The house was at the mercy of the Blanco River — ripped off the ground whole during a flash flood and bobbing downstream. Inside were nine people, including Laura McComb. She was on the phone with her sister.
"We are in a house that is now floating down the river," she said. "Call mom and dad. I love you. And pray."
It was the middle of Memorial Day weekend. Two families — six adults and three children — were vacationing together in the A-frame house in the little town of Wimberley, in the Texas Hill Country between Austin and San Antonio.
When the flood struck, late Saturday night and early Sunday morning, the Blanco River rose 28 feet in an hour and a half. It crested at more than 40 feet. The house, built on stilts, broke off and was swept away.
Jonathan McComb, Laura’s husband, survived and was found miles from where the home stood. He suffered a collapsed lung, a broken sternum and broken ribs, said his father, Joe McComb.
The eight other people inside were among 11 people listed by authorities as missing in Hays County.
Jonathan and Laura McComb were staying there with their two children, Andrew, 6, and Leighton, 4. They were with Ralph and Sue Carey; their daughter, Michelle Charba; her husband, Randy; and their 6-year-old son, Will.
Joe McComb, relating a story told to him by his son, told NBC News on Monday that the house struck a bridge and smashed apart, sending the nine people in different directions.
"He said there were several times where he was under water and he didn't think he was going to come up," Joe McComb said.
Let our news meet your inbox. The news and stories that matters, delivered weekday mornings.
Jonathan McComb could be released from the hospital as early as Tuesday, according to a message posted to Facebook by his church:
Laura McComb’s sister, Julie Shields, told NBC affiliate KXAN that the phone call ended when Laura thought she saw a light from a helicopter that had come to rescue them.
"And I just expected to go to the Wimberley High School the next day and find her," Shields said. "And then when she wasn’t there, I knew something was very, very wrong."
Shields described her sister as "a wonderful wife and mother." Shields told NBC News she texted Laura McComb at around 9:30 p.m. that night as they worked out details for a family outing planned for the end of June.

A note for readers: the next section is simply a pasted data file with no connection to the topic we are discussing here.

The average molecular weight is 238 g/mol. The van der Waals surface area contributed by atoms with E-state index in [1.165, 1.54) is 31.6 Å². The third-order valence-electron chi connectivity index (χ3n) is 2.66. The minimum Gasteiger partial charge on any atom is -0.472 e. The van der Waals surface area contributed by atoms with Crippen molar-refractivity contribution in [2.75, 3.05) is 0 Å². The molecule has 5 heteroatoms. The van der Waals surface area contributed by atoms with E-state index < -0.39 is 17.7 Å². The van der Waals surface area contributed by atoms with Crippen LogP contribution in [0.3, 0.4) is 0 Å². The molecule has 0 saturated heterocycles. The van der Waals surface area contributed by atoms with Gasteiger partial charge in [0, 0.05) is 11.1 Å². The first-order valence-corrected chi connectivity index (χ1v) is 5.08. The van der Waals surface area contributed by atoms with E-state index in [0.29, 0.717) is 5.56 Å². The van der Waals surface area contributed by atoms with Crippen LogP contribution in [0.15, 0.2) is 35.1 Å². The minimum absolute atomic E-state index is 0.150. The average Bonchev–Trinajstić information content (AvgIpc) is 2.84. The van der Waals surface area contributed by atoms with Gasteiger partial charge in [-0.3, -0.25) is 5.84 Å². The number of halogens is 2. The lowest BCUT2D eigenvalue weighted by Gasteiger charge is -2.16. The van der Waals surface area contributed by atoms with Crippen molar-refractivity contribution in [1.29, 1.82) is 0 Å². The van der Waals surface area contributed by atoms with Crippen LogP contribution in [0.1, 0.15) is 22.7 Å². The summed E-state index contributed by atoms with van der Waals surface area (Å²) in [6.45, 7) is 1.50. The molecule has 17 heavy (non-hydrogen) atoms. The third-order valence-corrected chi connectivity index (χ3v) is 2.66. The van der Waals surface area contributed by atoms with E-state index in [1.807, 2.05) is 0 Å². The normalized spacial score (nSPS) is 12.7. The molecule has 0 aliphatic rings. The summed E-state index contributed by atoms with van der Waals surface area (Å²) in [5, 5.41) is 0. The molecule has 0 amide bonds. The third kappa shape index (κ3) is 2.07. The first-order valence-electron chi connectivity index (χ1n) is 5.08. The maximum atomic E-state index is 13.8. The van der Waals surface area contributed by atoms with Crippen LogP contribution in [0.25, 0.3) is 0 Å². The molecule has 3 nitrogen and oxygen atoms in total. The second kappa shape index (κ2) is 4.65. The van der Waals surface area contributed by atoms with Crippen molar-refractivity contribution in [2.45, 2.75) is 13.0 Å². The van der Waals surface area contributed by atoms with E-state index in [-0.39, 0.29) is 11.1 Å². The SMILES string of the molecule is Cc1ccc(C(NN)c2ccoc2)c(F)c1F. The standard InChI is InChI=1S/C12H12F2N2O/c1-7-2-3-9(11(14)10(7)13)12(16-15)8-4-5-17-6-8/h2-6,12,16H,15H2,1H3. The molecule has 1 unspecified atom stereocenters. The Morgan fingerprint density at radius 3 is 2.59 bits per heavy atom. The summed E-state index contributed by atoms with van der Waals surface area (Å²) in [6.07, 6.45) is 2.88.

Laura McComb texted that she was going to bed, and called back at around 1 a.m. with a disturbing message: The water of the Blanco River was rising fast. Laura McComb told Shields to call 911, Shields said.
Then Laura McComb called back, and said in a remarkably calm voice that the house was floating away, Shields said.
"She has a very strong faith in God, and the strength in her voice as she said it — is something I can't stop thinking about," Shields said.
Smith said that her husband went to check on the Careys. He found the house gone and Carey’s Suburban smashed against a tree, the motor still running.
"And so my husband contacted 911 and started to search, but they’re nowhere to be found," she said.
During the flood, she said, neighbors were yelling at everyone to get out, and Carey went back inside the house. "So we think that they got in there and just decided to go up to the second floor and just wait it out," she said.
Neighbor Dan Pollard, who lives about 100 yards away from the Carey home, said the popping and cracking noises as the house apparently broke free "sounded like fireworks." The river that night was the highest he has ever seen.
Pollard said Ralph Carey was a retired dentist from Corpus Christi. “It’s unimaginable. We cannot believe that they’re not here anymore,” he said.
Shields said 6-year-old Andrew loves going fishing and playing baseball with his dad. Andrew’s sister, 4-year-old Leighton, looks up to her older brother, she said. "She adored him," Shields said.
Joe McComb told NBC News that he was holding out hope for his family. The family dog, Maggie, was found safe. Shields said that Jonathan McComb did all he could before the cabin broke apart and separated the people inside.
"The blessing in all of his is that she is with her children and is with her babies," she said. "And she will be with her babies always."
The Associated Press contributed to this report.
Erin McClam is a senior writer for NBC News, responsible for reporting, writing and editing general news for NBCNews.com. Prior to joining the site in January 2013, McClam worked at The Associated Press, where he spent 13 years and was most recently financial markets editor. In that role, McClam was responsible for a team of five reporters and a deputy editor that covered the stock and bond markets, financial regulation and the nation's largest banks.
Prior to that role, McClam held a variety of jobs at AP, including being a national correspondent and an original member of its Top Stories Desk editing operation.